It’s been very unfortunate circumstances, but the global COVID-19 lockdown has been the making of Microsoft Teams. The number of daily users has doubled since the outbreak, and now numbers over 44 million worldwide.
This period has proven to be as much a trial by fire for Microsoft as for home workers, and it’s not all been smooth sailing for Teams.
But with the growth in demand for Teams there’s also been fresh development of the platform. Below are some of the new features that are either coming to – or have already arrived in – Microsoft Teams.
More visible meeting participants
It’s good to see everyone’s faces on a video call. But with more than four people, Teams simply couldn’t display everyone simultaneously. This is now improving.
From the end of April, Teams new features will allow up to nine people to appear on screen in a meeting at the same time. While this is still a long way behind Zoom (which allows up to 49 people to appear on a screen) it will make video meetings more practical and involved.
The ability to set a background has been a key differentiator between platforms such as Teams and Zoom.
Teams has always allowed users to blur their backgrounds, but that would often not disguise the fact that many users are currently working in less than ideal locations.
The new virtual background option in Teams allows users to select one of several background images. With some professional and some ‘fun’ options, backgrounds will accurately track to ensure only you appear in your video, hiding wherever you’re taking your call from.
There’s no news yet on when Teams users will be able to upload their own backgrounds. But as this has been one of the most fun things about using Zoom, one would expect this feature is not far away.
Speaking of blurring, this feature has now been improved on iOS. So should you be taking a call on your iPhone or iPad and start moving around during your call, Teams will now focus on you rather than your background.
Raise your hand
Being able to conference call large groups of people is great but getting heard in a meeting can be tricky. If you’re in a Teams meeting of more than 4 people and not the one speaking, you will not appear onscreen.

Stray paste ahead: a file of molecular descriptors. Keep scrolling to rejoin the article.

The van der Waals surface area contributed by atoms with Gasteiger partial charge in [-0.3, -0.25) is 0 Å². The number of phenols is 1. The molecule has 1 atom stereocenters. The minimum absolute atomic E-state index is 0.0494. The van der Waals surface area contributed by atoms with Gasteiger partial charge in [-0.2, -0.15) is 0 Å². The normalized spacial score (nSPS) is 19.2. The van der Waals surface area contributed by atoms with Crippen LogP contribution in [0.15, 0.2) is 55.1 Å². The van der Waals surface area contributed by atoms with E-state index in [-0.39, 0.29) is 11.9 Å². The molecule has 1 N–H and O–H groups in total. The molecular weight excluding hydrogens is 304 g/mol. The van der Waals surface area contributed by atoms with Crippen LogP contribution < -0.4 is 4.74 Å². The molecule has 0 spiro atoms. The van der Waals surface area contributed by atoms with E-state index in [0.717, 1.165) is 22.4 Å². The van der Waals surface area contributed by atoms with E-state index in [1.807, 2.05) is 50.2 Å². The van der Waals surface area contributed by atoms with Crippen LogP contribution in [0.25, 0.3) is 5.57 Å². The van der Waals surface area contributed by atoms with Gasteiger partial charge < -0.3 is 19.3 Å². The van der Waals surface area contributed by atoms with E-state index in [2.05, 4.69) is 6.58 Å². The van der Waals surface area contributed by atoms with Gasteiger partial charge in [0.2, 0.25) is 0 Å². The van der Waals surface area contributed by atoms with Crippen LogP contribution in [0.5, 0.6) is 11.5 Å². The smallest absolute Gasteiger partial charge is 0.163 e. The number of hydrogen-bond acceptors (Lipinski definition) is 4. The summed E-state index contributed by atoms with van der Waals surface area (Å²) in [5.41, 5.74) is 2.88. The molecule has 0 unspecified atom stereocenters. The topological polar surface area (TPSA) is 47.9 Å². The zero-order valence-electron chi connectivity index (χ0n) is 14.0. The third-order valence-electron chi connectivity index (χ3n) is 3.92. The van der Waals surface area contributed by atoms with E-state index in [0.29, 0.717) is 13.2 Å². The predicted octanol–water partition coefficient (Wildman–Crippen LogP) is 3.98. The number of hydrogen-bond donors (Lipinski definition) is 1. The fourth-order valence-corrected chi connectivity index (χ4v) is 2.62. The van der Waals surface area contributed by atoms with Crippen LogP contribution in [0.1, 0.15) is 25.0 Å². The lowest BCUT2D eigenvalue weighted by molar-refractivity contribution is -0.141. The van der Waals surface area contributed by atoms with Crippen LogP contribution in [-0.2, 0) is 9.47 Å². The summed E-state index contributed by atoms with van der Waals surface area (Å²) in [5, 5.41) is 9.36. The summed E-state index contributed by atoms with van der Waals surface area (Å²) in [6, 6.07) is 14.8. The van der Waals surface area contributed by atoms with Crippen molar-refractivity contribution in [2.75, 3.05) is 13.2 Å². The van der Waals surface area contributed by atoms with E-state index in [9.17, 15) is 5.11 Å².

Until now, this has meant that if you want to be heard you had to interrupt the speaker to appear on the screen – not the politest approach if your boss or client is on the call.
This will now change with the ‘raise hands’ feature. A hand-shaped button is being added to the video call control panel that, when clicked, will alert other members of the Teams video conference call that you would like to speak. Whoever is chairing the meeting can then bring you in at an appropriate time.
This should prevent the need for people to butt in on calls and also has the potential to make meetings run in a more structured way. There’s also talk of Teams eventually recognising when participants are physically raising their hand and activating the alert based on this.
A valuable add-on, the Bookings app allows you to schedule and conduct appointments with external participants via Microsoft Teams.
Departments can all run their calendars from within Teams, scheduling and sending out appointments with customers or patients. External users receive a one-click link to trigger video meetings within Teams, keeping the process of virtual meetings as simple as possible.
Better audio and noise suppression
With whole families currently at home, demand for the internet is high. Many people will have experienced garbled calls with colleagues because their Teams video call is also competing with streaming movies, games consoles, mobile phones and a myriad of other IoT devices.
Microsoft is therefore working to introduce improved audio quality at lower bandwidths, easing some of the strain on internet connections.
On the issue of improving audio, Teams will also soon have noise reduction features integrated. This will stop constant noise sources, such as the hum of air conditioning or outside noise, from interfering with calls, meaning the camera will only be on you for the right reasons.
Teams devices are coming
With such strong uptake of Microsoft Teams, an accessories market was never going to be far behind.
Desk phone handsets, headphones and web conference equipment were to be expected. But video glasses and mobile phone cases that turn phones into walkie-talkies are more innovative, and suggest Teams could have a growing impact on organisations delivering field services. Only time will tell.